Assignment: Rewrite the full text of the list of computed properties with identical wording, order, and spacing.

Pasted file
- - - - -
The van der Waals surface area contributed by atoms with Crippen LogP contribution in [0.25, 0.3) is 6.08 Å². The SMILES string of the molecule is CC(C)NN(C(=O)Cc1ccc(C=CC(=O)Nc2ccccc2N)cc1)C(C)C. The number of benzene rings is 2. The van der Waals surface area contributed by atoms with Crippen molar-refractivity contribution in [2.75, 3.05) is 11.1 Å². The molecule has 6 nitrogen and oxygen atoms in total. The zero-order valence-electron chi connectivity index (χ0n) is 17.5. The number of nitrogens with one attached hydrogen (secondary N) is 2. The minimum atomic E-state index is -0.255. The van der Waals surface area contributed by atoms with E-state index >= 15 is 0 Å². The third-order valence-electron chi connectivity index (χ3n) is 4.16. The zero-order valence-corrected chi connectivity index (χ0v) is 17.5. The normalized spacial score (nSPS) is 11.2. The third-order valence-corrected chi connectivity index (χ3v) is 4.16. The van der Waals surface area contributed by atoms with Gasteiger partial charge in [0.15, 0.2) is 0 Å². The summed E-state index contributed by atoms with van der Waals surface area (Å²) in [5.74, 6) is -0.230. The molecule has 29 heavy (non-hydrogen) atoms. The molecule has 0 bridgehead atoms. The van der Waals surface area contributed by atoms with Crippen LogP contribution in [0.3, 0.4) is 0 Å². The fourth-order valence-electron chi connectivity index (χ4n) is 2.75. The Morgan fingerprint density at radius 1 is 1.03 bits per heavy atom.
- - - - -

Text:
The van der Waals surface area contributed by atoms with Crippen LogP contribution in [0.25, 0.3) is 6.08 Å². The SMILES string of the molecule is CC(C)NN(C(=O)Cc1ccc(C=CC(=O)Nc2ccccc2N)cc1)C(C)C. The number of benzene rings is 2. The van der Waals surface area contributed by atoms with Crippen molar-refractivity contribution in [2.75, 3.05) is 11.1 Å². The molecule has 6 nitrogen and oxygen atoms in total. The zero-order valence-electron chi connectivity index (χ0n) is 17.5. The number of nitrogens with one attached hydrogen (secondary N) is 2. The minimum atomic E-state index is -0.255. The van der Waals surface area contributed by atoms with E-state index >= 15 is 0 Å². The third-order valence-electron chi connectivity index (χ3n) is 4.16. The zero-order valence-corrected chi connectivity index (χ0v) is 17.5. The normalized spacial score (nSPS) is 11.2. The third-order valence-corrected chi connectivity index (χ3v) is 4.16. The van der Waals surface area contributed by atoms with Gasteiger partial charge in [0.15, 0.2) is 0 Å². The summed E-state index contributed by atoms with van der Waals surface area (Å²) in [5.74, 6) is -0.230. The molecule has 29 heavy (non-hydrogen) atoms. The molecule has 0 bridgehead atoms. The van der Waals surface area contributed by atoms with Crippen LogP contribution in [0.3, 0.4) is 0 Å². The fourth-order valence-electron chi connectivity index (χ4n) is 2.75. The Morgan fingerprint density at radius 1 is 1.03 bits per heavy atom.